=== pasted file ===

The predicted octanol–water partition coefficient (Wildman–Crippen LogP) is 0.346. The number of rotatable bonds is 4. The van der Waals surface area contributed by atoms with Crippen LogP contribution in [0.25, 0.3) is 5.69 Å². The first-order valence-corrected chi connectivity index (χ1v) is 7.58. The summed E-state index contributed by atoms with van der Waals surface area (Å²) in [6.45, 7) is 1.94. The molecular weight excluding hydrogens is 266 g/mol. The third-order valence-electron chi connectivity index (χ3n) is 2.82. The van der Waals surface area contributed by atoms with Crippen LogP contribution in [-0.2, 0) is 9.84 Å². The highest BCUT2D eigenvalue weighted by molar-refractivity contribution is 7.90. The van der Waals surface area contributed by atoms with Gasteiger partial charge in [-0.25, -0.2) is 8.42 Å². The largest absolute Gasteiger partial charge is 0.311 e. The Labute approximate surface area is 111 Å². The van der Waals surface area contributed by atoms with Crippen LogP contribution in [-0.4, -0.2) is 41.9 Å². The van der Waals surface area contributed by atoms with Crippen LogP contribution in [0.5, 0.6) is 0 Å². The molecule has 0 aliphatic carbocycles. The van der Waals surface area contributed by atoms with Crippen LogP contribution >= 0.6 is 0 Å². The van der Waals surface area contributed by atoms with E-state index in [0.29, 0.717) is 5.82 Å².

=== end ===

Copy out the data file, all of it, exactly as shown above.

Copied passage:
The predicted octanol–water partition coefficient (Wildman–Crippen LogP) is 0.346. The number of rotatable bonds is 4. The van der Waals surface area contributed by atoms with Crippen LogP contribution in [0.25, 0.3) is 5.69 Å². The first-order valence-corrected chi connectivity index (χ1v) is 7.58. The summed E-state index contributed by atoms with van der Waals surface area (Å²) in [6.45, 7) is 1.94. The molecular weight excluding hydrogens is 266 g/mol. The third-order valence-electron chi connectivity index (χ3n) is 2.82. The van der Waals surface area contributed by atoms with Crippen LogP contribution in [-0.2, 0) is 9.84 Å². The highest BCUT2D eigenvalue weighted by molar-refractivity contribution is 7.90. The van der Waals surface area contributed by atoms with Gasteiger partial charge in [-0.25, -0.2) is 8.42 Å². The largest absolute Gasteiger partial charge is 0.311 e. The Labute approximate surface area is 111 Å². The van der Waals surface area contributed by atoms with Crippen LogP contribution in [-0.4, -0.2) is 41.9 Å². The van der Waals surface area contributed by atoms with Crippen LogP contribution in [0.5, 0.6) is 0 Å². The molecule has 0 aliphatic carbocycles. The van der Waals surface area contributed by atoms with Crippen LogP contribution >= 0.6 is 0 Å². The van der Waals surface area contributed by atoms with E-state index in [0.29, 0.717) is 5.82 Å².